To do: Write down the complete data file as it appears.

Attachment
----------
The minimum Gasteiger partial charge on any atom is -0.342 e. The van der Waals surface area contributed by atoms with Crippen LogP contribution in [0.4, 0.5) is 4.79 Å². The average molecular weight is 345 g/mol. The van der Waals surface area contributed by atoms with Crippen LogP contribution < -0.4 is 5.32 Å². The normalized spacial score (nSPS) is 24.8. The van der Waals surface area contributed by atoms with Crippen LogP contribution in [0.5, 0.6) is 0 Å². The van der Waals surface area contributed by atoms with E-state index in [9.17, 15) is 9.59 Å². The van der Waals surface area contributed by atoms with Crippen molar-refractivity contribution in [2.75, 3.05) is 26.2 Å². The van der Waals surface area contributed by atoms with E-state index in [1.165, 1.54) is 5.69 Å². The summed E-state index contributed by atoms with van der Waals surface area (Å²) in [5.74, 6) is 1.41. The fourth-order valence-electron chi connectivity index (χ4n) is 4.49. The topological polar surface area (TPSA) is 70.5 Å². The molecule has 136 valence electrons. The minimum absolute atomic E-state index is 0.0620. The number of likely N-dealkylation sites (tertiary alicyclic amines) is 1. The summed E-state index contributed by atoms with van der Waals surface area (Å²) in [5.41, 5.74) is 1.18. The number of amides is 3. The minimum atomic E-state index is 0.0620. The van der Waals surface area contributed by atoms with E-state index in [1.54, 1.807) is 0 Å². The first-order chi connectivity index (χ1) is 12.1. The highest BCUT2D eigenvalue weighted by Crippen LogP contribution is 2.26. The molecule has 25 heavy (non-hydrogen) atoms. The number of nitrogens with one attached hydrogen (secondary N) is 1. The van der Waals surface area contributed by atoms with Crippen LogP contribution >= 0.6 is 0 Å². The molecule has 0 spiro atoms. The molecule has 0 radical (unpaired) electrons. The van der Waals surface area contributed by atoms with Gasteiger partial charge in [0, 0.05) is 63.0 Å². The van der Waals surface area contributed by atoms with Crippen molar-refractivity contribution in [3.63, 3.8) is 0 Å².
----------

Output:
The minimum Gasteiger partial charge on any atom is -0.342 e. The van der Waals surface area contributed by atoms with Crippen LogP contribution in [0.4, 0.5) is 4.79 Å². The average molecular weight is 345 g/mol. The van der Waals surface area contributed by atoms with Crippen LogP contribution < -0.4 is 5.32 Å². The normalized spacial score (nSPS) is 24.8. The van der Waals surface area contributed by atoms with Crippen LogP contribution in [0.5, 0.6) is 0 Å². The van der Waals surface area contributed by atoms with E-state index in [9.17, 15) is 9.59 Å². The van der Waals surface area contributed by atoms with Crippen molar-refractivity contribution in [2.75, 3.05) is 26.2 Å². The van der Waals surface area contributed by atoms with E-state index in [1.165, 1.54) is 5.69 Å². The summed E-state index contributed by atoms with van der Waals surface area (Å²) in [5.74, 6) is 1.41. The fourth-order valence-electron chi connectivity index (χ4n) is 4.49. The topological polar surface area (TPSA) is 70.5 Å². The molecule has 136 valence electrons. The minimum absolute atomic E-state index is 0.0620. The number of likely N-dealkylation sites (tertiary alicyclic amines) is 1. The summed E-state index contributed by atoms with van der Waals surface area (Å²) in [5.41, 5.74) is 1.18. The number of amides is 3. The minimum atomic E-state index is 0.0620. The van der Waals surface area contributed by atoms with E-state index in [1.54, 1.807) is 0 Å². The first-order chi connectivity index (χ1) is 12.1. The highest BCUT2D eigenvalue weighted by Crippen LogP contribution is 2.26. The molecule has 25 heavy (non-hydrogen) atoms. The number of nitrogens with one attached hydrogen (secondary N) is 1. The van der Waals surface area contributed by atoms with Crippen LogP contribution >= 0.6 is 0 Å². The molecule has 0 spiro atoms. The molecule has 0 radical (unpaired) electrons. The van der Waals surface area contributed by atoms with Gasteiger partial charge in [0, 0.05) is 63.0 Å². The van der Waals surface area contributed by atoms with Crippen molar-refractivity contribution in [3.63, 3.8) is 0 Å².